NASA had sizes small to extra large in the upper torso and bottoms that make up the EMUs but due to the expense of maintaining the suits, NASA now only has medium, large and extra large upper torsos and bottoms.

This means smaller astronauts, in particular women, must work in suits often several sizes too big.

Kathryn Sullivan, the first American woman to perform a space walk, told Outside magazine the suits aren’t designed for smaller individuals and can make it difficult to work in. Sullivan described how the knee joint on the EMU sat above her actual knee, making it hard to bend and work in.

“NASA was selecting women as mission specialists, and yet it had a space suit that could not allow them to do spacewalks,” Sullivan told Outside magazine.

The astronauts who work and live on the International Space Station -- some for six months to a year -- need to be able to make repairs and upgrades outside the 19-year-old orbiting laboratory. 

No formal decision

In July 2017, NASA's Office of Inspector General asked the space agency to produce a plan by September 2017 for the design and replacement of the EMUs.

WKMG News 6 submitted a Freedom of Information Act request for the agency’s response to the OIG demands and all related reports for plans to replace the spacesuits.

Not much progress has been made in the last two years, NASA’s response revealed.

“As of (June 3), NASA has not made a formal decision to replace the EMU fleet with advanced
EVA system capability,” a response from NASA FOIA officer Robert Young read. “Although the OIG report appears to state more affirmatively NASA’s intentions to replace the ISS EMU fleet, that decision is still under evaluation by NASA.”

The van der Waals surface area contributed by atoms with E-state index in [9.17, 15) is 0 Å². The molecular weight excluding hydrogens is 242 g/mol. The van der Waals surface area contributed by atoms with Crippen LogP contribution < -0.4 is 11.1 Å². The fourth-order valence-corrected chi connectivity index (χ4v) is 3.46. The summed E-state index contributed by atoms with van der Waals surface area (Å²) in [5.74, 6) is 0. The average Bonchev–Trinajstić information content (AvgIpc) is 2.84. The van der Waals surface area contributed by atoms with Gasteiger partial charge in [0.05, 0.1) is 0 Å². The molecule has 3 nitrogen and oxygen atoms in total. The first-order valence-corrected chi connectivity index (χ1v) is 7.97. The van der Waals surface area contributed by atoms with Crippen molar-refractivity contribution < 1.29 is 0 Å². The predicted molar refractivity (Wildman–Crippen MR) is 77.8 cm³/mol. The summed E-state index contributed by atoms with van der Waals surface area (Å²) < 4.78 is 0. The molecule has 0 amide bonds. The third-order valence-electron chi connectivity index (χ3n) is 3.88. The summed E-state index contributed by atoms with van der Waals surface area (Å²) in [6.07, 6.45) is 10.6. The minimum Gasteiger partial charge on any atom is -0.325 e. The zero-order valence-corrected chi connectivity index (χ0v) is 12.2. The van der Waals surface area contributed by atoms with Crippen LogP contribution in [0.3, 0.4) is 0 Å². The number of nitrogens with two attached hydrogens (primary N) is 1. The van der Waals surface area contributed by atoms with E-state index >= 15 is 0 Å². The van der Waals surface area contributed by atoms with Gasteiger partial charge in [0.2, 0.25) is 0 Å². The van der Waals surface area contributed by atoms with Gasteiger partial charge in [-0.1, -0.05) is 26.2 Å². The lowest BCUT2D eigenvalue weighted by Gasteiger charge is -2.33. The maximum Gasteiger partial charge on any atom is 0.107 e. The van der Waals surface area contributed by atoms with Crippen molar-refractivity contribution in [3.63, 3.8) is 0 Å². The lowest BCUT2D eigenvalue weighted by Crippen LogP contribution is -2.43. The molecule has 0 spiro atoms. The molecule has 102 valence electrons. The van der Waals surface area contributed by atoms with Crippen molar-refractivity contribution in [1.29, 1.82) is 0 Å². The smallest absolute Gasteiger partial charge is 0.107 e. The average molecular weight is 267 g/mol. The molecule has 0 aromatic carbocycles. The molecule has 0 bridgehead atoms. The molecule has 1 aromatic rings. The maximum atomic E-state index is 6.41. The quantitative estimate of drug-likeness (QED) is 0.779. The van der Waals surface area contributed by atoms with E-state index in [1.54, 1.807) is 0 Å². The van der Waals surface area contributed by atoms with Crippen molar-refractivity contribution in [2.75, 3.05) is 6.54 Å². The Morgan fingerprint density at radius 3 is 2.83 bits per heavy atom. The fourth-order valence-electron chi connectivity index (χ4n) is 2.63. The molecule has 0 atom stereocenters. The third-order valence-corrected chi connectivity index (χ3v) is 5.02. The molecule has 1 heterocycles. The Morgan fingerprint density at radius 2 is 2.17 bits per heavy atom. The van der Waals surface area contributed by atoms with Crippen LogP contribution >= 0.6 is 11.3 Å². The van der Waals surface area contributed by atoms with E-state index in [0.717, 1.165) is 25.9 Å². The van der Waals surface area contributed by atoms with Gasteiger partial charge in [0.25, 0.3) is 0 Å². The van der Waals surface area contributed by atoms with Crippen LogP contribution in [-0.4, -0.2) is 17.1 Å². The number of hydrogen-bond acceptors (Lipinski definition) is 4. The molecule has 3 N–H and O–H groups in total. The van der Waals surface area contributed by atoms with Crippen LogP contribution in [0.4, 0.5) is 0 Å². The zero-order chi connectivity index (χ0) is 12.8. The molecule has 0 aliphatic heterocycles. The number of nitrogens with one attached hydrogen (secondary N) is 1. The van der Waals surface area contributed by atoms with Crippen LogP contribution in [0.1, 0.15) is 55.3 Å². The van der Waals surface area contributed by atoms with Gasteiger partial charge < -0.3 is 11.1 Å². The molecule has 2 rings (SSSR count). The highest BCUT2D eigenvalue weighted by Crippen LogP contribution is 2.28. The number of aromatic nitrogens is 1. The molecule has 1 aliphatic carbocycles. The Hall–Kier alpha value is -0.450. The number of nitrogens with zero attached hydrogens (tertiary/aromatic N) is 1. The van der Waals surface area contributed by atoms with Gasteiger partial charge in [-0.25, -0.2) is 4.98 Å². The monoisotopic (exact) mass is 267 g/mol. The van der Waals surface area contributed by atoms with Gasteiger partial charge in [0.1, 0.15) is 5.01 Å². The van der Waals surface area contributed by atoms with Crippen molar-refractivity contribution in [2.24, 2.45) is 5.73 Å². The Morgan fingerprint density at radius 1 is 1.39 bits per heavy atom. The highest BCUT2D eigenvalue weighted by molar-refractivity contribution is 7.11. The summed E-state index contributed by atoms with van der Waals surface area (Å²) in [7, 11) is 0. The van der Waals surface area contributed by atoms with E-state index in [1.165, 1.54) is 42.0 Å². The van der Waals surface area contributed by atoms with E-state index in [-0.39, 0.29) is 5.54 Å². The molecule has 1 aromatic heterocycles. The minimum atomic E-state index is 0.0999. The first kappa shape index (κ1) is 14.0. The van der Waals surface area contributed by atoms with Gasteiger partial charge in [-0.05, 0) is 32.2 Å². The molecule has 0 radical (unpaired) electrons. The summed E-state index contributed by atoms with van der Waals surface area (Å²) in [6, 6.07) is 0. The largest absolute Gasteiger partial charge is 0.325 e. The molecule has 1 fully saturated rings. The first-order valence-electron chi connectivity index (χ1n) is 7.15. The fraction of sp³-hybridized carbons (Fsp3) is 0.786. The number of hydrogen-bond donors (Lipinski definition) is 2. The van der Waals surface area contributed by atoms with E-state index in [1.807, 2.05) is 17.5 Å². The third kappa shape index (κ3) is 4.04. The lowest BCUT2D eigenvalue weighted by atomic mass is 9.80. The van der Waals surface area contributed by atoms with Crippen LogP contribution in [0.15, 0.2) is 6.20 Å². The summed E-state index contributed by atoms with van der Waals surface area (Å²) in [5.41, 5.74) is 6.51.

NASA's current EMU replacement timeline.

According to NASA’s response to the inspector general, the space agency is relying on contractors but is primarily designing the EMU replacement in house and has spent $250 million toward an exploration class EMU, or xEMU.

The xEMU uses the same pressurized system the current EMUs use but with added movement.

The overall goal of the xEMU project is to provide the foundation to replace the current EMU, explore suit development and possible commercialization of EVA capabilities, according to NASA's statement to WKMG News 6.

“They're trying to put in some locomotion into a very big, heavy, bulky gas pressurized system, it has some increased mobility compared to the current state,” Newman said.

If the xEMU will actually improve the experience for spacewalking astronauts, Newman said, “it’s hard to get worse.”

NASA plans to launch and test the xEMU in the mid-2020s on the International Space Station. However, the space station is only funded through 2024.

NASA's xEMU and planetary spacesuit plan.

If NASA wanted to completely replace the EMUs as soon as possible, the former NASA deputy administrator estimated it could be done in about three years.

However, “NASA is not funding advanced research and technology and students” of life support system development, like the BioSuit, Newman said. “It's not just mine, just across the board.”

“If we were fully funded, we'd have in three years -- three years of further development and testing -- we could have a serious system for partial gravity for the moon or Mars.” 

Olympic athlete in a spacesuit

MIT Professor Dava Newman in the planetary spacesuit called the BioSuit™. (Credit: Prof. Dava Newman, MIT: Inventor, Science and Engineering, Guillermo Trotti, A.I.A., Trotti and Associates, Inc.: Design Dainese (Vicenza, Italy): Fabrication Douglas Sonders: Photography)

The last time NASA had planetary spacesuits with enough hip mobility to allow a person to walk around was during the Apollo era. While NASA spacesuit technology is at a stalemate, research in the field has continued to progress outside of the agency.

During the Apollo program, moon dust posed a problem for spacesuit design, according to Dr. Kavya Manyapu, flight crew operations test engineer with Boeing’s Starliner program.